I am becoming a wholesale car dealer in CA, and am setting up as a sole proprietorship. My uncle is going to help me finance the business (mainly help buy the cars) on an on-going basis. Is this allowed? Will I still be able to set it up as a sole proprietorship, or does it have to be a partnership. He will actually not be involved in any way with the business activities, but will just be an investor providing capital. Also, on his end, will the profits he realizes be investment income? I guess I�m just trying to figure out how all of this will work. Thanks
4 Answers from Attorneys
Really bad idea to be sole proprietor rather than have a corporation for the business; your personal assets are at risk in any legal action against the business. Worse would be a 'partnership', whether formal or not, because all partners are 'un-limitedly liable' for the actions of the others and all would get sued. If you are serious about running a real business, and about getting it set up right, feel free to contact me. A corporation can borrow money, take investments, etc.
Whether two or more people collaborating on a business deal become partners or not will depend upon whether their activities meet the statutory definition of a partnership, which is:
"....... the association of two or more persons to carry on as coowners a business for profit forms a partnership, whether or not the persons intend to form a partnership." (There is more to the definition, not applicable here).
If your uncle is just lending you money, even if it is secured by your inventory, he is not a coowner and therefore there is no partnership. If, however, he shares in the profits (or losses) of the business, it will probably be deemed a partnership, since sharing in the profits is one of the hallmarks of ownership.
Business investment breaks down into two kinds: debt financing and equity financing. The difference is that debt financing implies lending and an obligation to repay, while equity financing involves putting money into the business with the expectation of sharing in the profits or growth in value of the business, rather than or in addition to getting repaid on a loan.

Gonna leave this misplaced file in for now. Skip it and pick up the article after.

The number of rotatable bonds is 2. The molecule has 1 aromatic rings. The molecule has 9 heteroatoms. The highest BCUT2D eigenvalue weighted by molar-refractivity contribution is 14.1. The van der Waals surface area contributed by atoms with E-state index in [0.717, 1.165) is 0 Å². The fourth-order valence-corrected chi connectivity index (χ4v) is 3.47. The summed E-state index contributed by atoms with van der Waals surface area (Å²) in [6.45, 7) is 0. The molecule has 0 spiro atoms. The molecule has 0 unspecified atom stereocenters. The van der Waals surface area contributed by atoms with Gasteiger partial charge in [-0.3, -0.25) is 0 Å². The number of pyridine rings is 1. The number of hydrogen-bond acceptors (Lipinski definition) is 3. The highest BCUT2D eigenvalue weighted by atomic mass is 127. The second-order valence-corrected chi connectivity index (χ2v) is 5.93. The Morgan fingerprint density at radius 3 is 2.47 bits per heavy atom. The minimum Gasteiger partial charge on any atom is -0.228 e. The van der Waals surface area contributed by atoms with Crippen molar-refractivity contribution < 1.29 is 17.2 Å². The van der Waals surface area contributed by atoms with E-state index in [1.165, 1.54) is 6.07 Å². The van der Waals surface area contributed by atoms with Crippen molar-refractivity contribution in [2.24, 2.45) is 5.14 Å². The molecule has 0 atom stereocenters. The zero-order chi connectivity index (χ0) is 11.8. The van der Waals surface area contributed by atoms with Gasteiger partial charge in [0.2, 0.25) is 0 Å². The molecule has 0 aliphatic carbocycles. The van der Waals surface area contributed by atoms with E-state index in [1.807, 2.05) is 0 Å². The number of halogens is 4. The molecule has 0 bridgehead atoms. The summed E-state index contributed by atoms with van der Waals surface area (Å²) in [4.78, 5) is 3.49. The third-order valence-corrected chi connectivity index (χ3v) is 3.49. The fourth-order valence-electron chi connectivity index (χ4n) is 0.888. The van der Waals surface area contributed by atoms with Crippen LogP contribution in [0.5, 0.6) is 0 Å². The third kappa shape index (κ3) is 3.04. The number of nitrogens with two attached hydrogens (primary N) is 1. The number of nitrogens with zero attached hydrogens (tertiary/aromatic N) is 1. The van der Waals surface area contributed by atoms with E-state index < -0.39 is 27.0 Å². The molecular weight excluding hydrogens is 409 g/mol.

One way to eliminate this issue, and some others as well, is to incorporate the business, elect tax treatment as an "S" corporation, and remain the sole stockholder. Have you considered this?
I agree with Mr. Whipple. I have seen judges rule that a business was a partnership, even though one person insisted it was not, because of the sharing of profits and losses. You should define your business relationship with your uncle in writing, before hand, to help you determine whether you are going to be a sole proprietorship or need to incorporate.
You can choose from among several forms of entities for your business (corporation, LLC, partnership), depending upon your goals and needs of the business and tax consequences. You can have different arrangements with your uncle regarding his role in your business, but make sure to put your verbal agreement in writing. Do you want him to be your partner? If not, you have to make sure that your agreement with him makes this clear. He can be your joint venturer, your partner, an investor, a lender, a shareholder in your corporation or a member in your LLC, depending on what your expectations are, but it is up to you to define the relationship in clear terms and in writing. It would be wise at this point to invest some funds in obtaining competent legal advice in order to save a lot of money and headache later on.
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